Debra Spaulding is an artist who paints and stitches in Bowdoinham, where she and her husband Dick raise cattle, renovate homes, and are building a new house that includes a grand studio. Debra has two quilts on view that depict "the intricate patterns and colors of organic matter and the natural patterns created by growth and surface degradation." She is drawn to barns, trees, rocks, weathered wood, water, doors and aerial views of fields. Of her work, Debra writes, "I am more interested in the essence of a place then in capturing the details, and work to preserve a more abstract expression of shapes, forms and lines."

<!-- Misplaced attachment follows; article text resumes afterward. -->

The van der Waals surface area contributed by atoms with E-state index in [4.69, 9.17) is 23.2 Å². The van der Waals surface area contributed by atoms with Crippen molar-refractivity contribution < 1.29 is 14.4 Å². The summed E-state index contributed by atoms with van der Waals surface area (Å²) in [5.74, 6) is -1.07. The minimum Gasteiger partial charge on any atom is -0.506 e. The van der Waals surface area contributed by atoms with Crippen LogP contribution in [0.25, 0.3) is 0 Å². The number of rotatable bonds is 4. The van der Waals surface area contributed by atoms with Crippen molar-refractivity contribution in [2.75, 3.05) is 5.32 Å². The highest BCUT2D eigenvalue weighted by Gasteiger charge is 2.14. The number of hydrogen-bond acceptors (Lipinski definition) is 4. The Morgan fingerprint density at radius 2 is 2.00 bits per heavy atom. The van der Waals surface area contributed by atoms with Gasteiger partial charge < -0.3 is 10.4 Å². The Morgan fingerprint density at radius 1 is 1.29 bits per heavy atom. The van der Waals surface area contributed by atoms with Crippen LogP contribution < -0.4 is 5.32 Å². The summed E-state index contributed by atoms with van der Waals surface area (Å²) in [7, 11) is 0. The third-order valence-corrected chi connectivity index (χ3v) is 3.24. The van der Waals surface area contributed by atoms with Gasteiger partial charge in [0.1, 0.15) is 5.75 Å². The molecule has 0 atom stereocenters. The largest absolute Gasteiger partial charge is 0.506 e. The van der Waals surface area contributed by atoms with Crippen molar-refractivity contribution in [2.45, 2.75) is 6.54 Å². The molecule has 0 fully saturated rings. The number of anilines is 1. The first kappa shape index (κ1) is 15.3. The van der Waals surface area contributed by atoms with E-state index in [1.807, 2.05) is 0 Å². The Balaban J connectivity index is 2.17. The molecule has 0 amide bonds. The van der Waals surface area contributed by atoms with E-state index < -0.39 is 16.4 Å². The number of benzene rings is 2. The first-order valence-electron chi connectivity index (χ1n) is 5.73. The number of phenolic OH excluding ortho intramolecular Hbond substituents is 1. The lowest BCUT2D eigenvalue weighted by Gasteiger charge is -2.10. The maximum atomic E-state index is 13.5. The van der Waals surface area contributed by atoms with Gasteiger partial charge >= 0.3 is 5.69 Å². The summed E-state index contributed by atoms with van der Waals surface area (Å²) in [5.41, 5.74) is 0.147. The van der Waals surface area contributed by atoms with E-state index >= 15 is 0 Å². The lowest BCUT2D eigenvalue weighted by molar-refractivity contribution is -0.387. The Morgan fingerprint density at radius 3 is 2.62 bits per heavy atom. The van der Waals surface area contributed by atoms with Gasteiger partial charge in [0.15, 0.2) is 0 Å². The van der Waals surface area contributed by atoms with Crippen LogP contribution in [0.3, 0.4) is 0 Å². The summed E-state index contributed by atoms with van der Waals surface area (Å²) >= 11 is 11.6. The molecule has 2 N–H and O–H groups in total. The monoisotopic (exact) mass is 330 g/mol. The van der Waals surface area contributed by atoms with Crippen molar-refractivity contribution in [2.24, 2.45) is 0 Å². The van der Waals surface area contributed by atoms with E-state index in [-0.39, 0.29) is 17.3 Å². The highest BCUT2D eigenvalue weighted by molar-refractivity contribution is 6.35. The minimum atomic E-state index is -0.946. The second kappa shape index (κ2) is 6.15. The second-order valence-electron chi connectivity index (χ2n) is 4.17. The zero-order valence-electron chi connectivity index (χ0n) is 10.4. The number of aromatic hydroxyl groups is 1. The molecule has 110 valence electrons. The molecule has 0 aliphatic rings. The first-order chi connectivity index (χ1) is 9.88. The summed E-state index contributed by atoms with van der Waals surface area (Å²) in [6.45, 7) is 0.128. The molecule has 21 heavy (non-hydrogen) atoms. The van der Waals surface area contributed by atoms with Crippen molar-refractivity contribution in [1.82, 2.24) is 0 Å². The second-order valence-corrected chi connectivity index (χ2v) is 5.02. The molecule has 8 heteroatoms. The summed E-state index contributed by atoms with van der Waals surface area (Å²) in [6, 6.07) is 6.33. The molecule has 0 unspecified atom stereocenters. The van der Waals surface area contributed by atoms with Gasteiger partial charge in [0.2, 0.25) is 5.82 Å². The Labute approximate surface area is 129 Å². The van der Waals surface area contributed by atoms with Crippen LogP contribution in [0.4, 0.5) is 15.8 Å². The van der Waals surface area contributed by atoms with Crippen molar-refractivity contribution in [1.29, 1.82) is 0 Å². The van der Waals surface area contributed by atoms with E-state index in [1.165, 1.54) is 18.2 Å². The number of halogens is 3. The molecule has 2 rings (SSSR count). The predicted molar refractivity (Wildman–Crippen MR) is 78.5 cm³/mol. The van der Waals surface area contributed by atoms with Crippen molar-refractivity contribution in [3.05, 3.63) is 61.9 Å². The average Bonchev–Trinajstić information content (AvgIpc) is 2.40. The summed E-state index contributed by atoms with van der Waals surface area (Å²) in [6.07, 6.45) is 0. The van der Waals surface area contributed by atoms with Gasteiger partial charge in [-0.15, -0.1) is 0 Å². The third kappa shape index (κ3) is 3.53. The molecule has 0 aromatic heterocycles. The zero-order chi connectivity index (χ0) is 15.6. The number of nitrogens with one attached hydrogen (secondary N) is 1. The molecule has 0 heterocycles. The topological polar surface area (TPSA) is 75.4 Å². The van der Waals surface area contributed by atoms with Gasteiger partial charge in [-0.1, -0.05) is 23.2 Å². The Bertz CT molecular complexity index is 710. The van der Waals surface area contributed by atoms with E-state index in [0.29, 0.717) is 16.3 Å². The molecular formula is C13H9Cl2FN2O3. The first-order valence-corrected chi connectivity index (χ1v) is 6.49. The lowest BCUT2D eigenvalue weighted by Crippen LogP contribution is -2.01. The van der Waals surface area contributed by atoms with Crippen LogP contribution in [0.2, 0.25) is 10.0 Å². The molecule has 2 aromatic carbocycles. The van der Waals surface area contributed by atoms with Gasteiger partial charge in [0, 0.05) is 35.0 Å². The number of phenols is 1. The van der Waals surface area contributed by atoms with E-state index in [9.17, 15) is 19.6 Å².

Since all three artists enjoy using natural materials as inspiration or to dye and color their fabrics and fibers, their talk on August 28 from 2-5 p.m. is sure to interest artists, colorists, quilters and fiber enthusiasts. Refreshments will be on hand and the afternoon will be a lovely time to meet the artists, visit the galleries, and learn about summer happenings at this nonprofit arts organization.